Vadim Checkorsky & Miroslav Kulchitsky
Flirting with Cliches, Displacements and Repetition
When I arrived in Odessa, Ukraine, I was asked if I was surprised to find that there is contemporary art coming from or taking place there. It was easy to answer: No, I was not. There are far more peculiar things going on. You can even find interesting art in Turku, Finland, so my answer bears no relation to the question of whether pigs and cows can or should fly.
I am, however, ready to admit that I was truly surprised that, coming to this scene from right out of the blue, I was to meet two artists who I could directly relate to in terms of their work and attitude. And that I would find two people making contemporary art that is very relevant, nonchalantly and explicitly aware of what is going on, and of where they are situated in the field of art. Artists who are making relational, site-specific video installations, works that create and achieve their own content within the context. This revelation, of open-ended and definitely reciprocal communication, as always, gave me a really pleasant, funky feeling.
Vadim Checkorsky and Miroslav Kulchitsky (both born 1970) have been working together since 1993, mainly concentrating on video installations that have been very varied in character. They have participated in quite a number of local and international exhibitions and festivals, for example, the Belleville - Milieu du Monde festival in Paris, where in an unforgettable event they got to shake hands with the Mayor of Paris, who said their work is nice. They also had a research residency at the CICV international video center in Montbeliard-Belfort, France, in 1997.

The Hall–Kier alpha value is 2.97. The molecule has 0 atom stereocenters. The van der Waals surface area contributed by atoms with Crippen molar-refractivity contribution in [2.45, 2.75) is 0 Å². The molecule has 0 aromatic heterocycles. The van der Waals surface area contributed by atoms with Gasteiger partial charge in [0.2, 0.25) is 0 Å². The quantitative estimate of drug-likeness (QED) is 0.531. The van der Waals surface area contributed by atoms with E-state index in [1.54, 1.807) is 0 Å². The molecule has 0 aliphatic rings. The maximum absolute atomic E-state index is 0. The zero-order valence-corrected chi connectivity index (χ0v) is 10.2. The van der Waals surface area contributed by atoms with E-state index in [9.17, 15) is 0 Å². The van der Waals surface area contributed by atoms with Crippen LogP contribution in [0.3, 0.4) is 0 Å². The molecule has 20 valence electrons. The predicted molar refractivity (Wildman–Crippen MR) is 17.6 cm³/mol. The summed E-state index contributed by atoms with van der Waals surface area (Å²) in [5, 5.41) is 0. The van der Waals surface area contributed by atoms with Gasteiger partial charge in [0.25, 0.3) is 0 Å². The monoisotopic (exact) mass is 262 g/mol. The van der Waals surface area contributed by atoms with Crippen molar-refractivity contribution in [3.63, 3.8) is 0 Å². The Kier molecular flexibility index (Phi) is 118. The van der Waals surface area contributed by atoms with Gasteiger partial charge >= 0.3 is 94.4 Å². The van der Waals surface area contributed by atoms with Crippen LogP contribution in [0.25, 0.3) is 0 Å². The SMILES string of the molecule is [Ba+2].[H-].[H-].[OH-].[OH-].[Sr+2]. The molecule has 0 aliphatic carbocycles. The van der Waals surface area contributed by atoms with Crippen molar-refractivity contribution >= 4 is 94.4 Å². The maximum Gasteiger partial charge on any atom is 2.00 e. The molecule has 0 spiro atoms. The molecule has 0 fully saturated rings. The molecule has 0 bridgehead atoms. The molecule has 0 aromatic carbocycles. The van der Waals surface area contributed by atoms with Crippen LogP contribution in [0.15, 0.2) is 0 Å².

So what are their installations like? That's a damn good question, and the effort of describing them coherently and adequately forces me to take a short two-year vacation in Barbados. But, on my return, stretching a little after all that amazing sunshine, and concentrating on three, I would say, excellent art projects, I start chronologically with Supertrack (1995), which is a good example of their work. Set in a circle on an abandoned factory floor are five monitors. Between the monitors are white corridor-like structures that guide and connect the motorbike that is moving from monitor to monitor against a green background. A motorcycle driving in a circle, forcing you as a viewer to revolve in that circle from one monitor to the next. There is this cacophonic white noise coming from the speakers. This is about being there on two levels, in that specific setting, moving back and forth from hazy control of the ground on which you are standing, to another one, which for want of a better word might be called virtual reality.